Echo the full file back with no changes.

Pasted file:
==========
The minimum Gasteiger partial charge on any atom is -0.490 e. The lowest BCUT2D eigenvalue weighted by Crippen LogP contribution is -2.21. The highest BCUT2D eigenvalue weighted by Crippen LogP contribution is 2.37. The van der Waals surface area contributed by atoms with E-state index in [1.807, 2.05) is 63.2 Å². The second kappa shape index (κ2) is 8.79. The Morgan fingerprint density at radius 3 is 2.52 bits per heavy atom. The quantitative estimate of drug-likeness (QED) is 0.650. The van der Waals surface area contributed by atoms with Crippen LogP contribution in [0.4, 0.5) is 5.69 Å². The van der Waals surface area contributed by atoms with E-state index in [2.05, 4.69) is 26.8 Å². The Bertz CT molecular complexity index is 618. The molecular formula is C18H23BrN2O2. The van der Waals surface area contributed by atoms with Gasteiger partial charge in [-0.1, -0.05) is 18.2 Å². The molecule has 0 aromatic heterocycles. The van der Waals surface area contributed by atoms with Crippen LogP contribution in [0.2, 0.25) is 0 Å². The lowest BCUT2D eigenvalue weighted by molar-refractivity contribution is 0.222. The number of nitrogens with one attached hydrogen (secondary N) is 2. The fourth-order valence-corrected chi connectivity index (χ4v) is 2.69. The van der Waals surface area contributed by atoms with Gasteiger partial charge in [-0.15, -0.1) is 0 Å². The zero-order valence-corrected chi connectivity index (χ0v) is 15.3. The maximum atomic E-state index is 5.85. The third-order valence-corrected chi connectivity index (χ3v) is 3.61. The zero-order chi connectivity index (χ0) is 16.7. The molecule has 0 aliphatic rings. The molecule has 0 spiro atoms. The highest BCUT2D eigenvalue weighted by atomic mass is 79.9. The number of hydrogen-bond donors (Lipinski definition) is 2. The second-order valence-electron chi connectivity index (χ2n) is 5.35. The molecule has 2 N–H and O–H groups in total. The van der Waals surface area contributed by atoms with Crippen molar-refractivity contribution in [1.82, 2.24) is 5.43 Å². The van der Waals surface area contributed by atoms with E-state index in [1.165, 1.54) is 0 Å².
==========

The minimum Gasteiger partial charge on any atom is -0.490 e. The lowest BCUT2D eigenvalue weighted by Crippen LogP contribution is -2.21. The highest BCUT2D eigenvalue weighted by Crippen LogP contribution is 2.37. The van der Waals surface area contributed by atoms with E-state index in [1.807, 2.05) is 63.2 Å². The second kappa shape index (κ2) is 8.79. The Morgan fingerprint density at radius 3 is 2.52 bits per heavy atom. The quantitative estimate of drug-likeness (QED) is 0.650. The van der Waals surface area contributed by atoms with Crippen LogP contribution in [0.4, 0.5) is 5.69 Å². The van der Waals surface area contributed by atoms with E-state index in [2.05, 4.69) is 26.8 Å². The Bertz CT molecular complexity index is 618. The molecular formula is C18H23BrN2O2. The van der Waals surface area contributed by atoms with Gasteiger partial charge in [-0.1, -0.05) is 18.2 Å². The molecule has 0 aromatic heterocycles. The van der Waals surface area contributed by atoms with Crippen LogP contribution in [0.2, 0.25) is 0 Å². The lowest BCUT2D eigenvalue weighted by molar-refractivity contribution is 0.222. The number of nitrogens with one attached hydrogen (secondary N) is 2. The fourth-order valence-corrected chi connectivity index (χ4v) is 2.69. The van der Waals surface area contributed by atoms with Gasteiger partial charge in [-0.15, -0.1) is 0 Å². The zero-order valence-corrected chi connectivity index (χ0v) is 15.3. The maximum atomic E-state index is 5.85. The third-order valence-corrected chi connectivity index (χ3v) is 3.61. The zero-order chi connectivity index (χ0) is 16.7. The molecule has 0 aliphatic rings. The molecule has 0 spiro atoms. The highest BCUT2D eigenvalue weighted by atomic mass is 79.9. The number of hydrogen-bond donors (Lipinski definition) is 2. The second-order valence-electron chi connectivity index (χ2n) is 5.35. The molecule has 2 N–H and O–H groups in total. The van der Waals surface area contributed by atoms with Crippen molar-refractivity contribution in [1.82, 2.24) is 5.43 Å². The van der Waals surface area contributed by atoms with E-state index in [1.165, 1.54) is 0 Å².